Angraecums

Angraecums
Angraecum erectum

Friday, March 27, 2015

Angraecum Longidale

       [RE-WRITE: this post is a re-write/update replacing the "Angraecum Memoria Mark Aldridge" post dated March 3, 2015.  Some of the text has been copied to here for an explanation of the re-write.  The Angcm. Memoria Mark Aldridge post has been deleted.]

       The RHS (Royal Horticultural Society) lists the actual parents of Angraecum Memoria Mark Aldridge as follows.  The seed parent is Angcm. sesquipedale and the pollen parent as Angcm. superbum.  Angcm. superbum is a sub-species of Angcm. eburneum.  The plants that I have obtained are tagged as such; but the parentage on the tag reads Angcm. sesquipedale X Angcm. longicalcar.  This difference in parentage is the reason behind the re-write.
       The originator of the Angraecum hybrids was Fred Hillerman.  He did not register either cross because at the time each pollen parent was classified in one name (Angraecum eburneum ssp superbum var. longicalcar).  Only one could be registered and recognized so he decided not to register either.  However, the hybrid with a parentage of Angcm. sesquipedale X Angcm. superbum was registered by Connie Timm with the RHS in late 1993 as  Angcm. Memoria Mark Aldridge.  This name as been associated with both the Angraecum superbum version and the Angraecum longicalcar version. 
       After seeing the blooms on the plants that I had obtained; I was able to compare them to the plant and the blooms that were awarded in 2000 at the Fort Lauderdale orchid show.  The flowers from 2000 were Veitchii type blooms that suffered from "twisty flower", a common issue with some hybrid Angraecums that are crossed where one resupinate and the other non-resupinate.  The flowers tend to open facing down with the nectary/spur pointing in just about any direction.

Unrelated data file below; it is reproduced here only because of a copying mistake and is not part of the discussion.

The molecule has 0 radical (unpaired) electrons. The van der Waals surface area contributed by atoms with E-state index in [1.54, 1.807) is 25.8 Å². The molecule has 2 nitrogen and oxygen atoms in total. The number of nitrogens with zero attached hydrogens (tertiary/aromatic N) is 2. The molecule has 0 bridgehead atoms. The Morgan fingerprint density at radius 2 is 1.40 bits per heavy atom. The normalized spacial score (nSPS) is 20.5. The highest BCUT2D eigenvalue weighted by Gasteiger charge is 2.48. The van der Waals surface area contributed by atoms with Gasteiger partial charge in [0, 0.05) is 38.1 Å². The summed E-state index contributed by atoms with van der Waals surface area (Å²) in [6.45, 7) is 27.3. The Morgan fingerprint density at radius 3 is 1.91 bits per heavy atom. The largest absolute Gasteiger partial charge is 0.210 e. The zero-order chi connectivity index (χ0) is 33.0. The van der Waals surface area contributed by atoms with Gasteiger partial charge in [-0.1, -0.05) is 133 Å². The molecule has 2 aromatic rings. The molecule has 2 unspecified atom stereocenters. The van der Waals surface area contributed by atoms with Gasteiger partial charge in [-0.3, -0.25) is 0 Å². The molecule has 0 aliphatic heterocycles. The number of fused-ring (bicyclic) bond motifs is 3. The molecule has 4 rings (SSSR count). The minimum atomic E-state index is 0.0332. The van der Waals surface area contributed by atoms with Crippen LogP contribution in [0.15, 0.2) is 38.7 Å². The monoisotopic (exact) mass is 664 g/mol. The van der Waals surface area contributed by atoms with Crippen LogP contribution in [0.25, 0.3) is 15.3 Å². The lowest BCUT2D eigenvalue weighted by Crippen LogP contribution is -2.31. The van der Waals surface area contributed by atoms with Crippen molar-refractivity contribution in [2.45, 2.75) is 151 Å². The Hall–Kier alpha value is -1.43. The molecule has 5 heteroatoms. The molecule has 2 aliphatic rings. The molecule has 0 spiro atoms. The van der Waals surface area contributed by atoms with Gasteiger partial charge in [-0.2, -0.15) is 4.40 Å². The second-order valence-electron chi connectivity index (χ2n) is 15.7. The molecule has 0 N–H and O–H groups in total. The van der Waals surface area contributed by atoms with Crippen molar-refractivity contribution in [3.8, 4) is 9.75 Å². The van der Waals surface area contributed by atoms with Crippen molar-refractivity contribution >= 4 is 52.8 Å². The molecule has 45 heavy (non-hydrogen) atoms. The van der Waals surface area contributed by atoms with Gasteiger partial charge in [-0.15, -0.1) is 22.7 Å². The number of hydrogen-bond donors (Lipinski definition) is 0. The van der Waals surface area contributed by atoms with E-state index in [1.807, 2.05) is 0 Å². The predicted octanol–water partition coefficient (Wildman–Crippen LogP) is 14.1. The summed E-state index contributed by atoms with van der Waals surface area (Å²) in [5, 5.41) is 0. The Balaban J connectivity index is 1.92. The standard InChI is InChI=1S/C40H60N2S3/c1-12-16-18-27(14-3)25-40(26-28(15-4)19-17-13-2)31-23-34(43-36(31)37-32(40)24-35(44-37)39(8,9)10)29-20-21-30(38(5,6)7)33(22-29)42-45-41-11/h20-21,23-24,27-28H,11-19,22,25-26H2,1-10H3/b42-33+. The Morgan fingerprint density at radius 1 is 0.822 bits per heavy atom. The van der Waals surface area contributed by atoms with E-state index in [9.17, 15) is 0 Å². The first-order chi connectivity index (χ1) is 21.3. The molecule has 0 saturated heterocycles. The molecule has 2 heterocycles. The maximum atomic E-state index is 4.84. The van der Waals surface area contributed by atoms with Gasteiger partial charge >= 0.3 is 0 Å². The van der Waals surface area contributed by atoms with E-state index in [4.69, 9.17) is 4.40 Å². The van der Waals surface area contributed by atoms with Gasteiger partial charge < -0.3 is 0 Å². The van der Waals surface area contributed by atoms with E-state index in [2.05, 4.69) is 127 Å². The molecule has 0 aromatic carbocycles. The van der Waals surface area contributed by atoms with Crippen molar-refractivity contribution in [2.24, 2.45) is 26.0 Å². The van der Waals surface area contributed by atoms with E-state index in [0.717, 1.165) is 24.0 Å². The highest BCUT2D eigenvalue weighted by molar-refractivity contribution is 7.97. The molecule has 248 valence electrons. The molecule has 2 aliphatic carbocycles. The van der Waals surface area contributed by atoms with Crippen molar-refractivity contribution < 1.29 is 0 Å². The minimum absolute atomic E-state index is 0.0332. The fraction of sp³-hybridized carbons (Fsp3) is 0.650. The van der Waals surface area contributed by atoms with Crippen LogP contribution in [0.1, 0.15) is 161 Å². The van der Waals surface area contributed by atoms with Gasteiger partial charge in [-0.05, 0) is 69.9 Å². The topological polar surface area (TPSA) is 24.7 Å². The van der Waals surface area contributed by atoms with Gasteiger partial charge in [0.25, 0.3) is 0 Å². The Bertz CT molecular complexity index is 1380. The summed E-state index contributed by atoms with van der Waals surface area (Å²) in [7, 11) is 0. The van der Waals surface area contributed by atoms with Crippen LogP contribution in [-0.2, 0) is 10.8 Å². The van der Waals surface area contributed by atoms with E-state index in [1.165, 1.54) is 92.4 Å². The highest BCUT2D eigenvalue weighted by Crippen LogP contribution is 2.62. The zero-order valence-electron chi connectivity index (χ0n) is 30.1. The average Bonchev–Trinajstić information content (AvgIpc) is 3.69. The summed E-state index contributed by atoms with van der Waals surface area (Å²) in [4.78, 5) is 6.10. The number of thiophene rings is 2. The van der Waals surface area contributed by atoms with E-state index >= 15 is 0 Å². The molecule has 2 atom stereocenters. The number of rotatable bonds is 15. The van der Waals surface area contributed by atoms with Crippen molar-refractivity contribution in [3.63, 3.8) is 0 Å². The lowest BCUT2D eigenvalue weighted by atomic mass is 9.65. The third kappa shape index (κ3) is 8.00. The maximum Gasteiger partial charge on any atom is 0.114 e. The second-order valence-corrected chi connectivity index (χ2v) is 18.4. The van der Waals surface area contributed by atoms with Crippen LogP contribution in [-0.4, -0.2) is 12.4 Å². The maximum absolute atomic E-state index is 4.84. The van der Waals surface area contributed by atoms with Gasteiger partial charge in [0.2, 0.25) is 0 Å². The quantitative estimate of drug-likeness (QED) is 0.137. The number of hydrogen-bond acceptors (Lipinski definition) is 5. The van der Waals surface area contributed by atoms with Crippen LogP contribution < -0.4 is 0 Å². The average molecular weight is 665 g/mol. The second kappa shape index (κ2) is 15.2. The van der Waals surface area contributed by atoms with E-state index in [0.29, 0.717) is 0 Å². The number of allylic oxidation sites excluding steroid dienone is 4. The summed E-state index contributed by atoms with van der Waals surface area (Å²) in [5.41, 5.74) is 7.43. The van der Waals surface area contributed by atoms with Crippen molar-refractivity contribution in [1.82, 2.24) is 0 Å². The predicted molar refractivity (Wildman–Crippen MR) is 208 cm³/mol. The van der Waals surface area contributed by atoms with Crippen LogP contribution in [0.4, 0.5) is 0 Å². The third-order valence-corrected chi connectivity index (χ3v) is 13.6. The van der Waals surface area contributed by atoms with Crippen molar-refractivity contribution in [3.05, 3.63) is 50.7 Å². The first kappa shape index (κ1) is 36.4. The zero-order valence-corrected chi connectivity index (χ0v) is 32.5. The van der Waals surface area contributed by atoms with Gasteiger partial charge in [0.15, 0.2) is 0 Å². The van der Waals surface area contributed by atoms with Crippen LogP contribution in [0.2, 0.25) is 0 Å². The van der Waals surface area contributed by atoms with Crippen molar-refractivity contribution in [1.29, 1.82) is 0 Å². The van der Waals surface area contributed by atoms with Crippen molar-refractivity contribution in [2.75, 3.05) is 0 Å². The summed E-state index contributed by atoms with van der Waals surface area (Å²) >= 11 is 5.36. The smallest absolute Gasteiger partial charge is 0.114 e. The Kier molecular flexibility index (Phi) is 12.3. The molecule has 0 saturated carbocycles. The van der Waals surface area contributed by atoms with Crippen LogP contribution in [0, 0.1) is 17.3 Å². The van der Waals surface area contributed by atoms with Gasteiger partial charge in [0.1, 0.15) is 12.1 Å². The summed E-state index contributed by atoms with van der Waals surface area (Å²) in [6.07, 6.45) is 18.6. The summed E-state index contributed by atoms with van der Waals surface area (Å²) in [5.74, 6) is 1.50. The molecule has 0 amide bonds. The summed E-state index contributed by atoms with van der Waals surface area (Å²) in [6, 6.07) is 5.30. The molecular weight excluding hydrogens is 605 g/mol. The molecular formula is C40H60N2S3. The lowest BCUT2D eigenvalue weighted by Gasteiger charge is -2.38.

In recent years, the RHS has started making certain sub-species and variations their own distinctive species.  With this now in play, the hybrid created by crossing Angcm. sesquipedale and Angcm. longicalcar can be registered as a new hybrid.  As of March 25, 2015, the RHS has officially registered this cross as Angcm. Longidale (a part of each parents name combined to create the hybrid name; the name that Fred Hillerman initially wanted to use when creating the hybrid in 1978).

Angraecum Longidale

       Angraecum Longidale will be a large showy plant.  It can reach a height of nearly 48 inches (120cm) and be just as wide.  New plants can start developing at the base of the plant; sometimes as many as three or four at about the time the plant blooms for the first time.  Keep in mind that this will vary with each plant.  Because of the size of this plant, it is best to pot it (terra cotta) or place in a cedar/plastic basket (plastic usually is best, it will not break down over time).  The container should be large enough to accommodate the plant as it becomes a specimen.
       The root system will be thick.  They can be up to a quarter on an inch (.5cm) and most form at the base of the plant.  If undisturbed, the length can be just about unlimited.  Neither of the parents like the root system messed with, the same goes with this hybrid.  Using a non-organic medium of large material is best.  Chunks of red lava rock, charcoal and large clay pellets (1 1/2 inch [4cm]) will give ample drainage, plenty of air for the roots to breath and a good amount of room for advancement of the root system.  Both parents are considered warm growing and enjoy a substantial amount of water from mid spring into mid fall.  If temperatures are above 90 degrees F (32 degrees C), I water the plants every other day, other wise I will water every three days.  During the cool months, the watering is cut back to every four or five days.  Even though the watering gets cut back in cooler months; the plant is actively growing.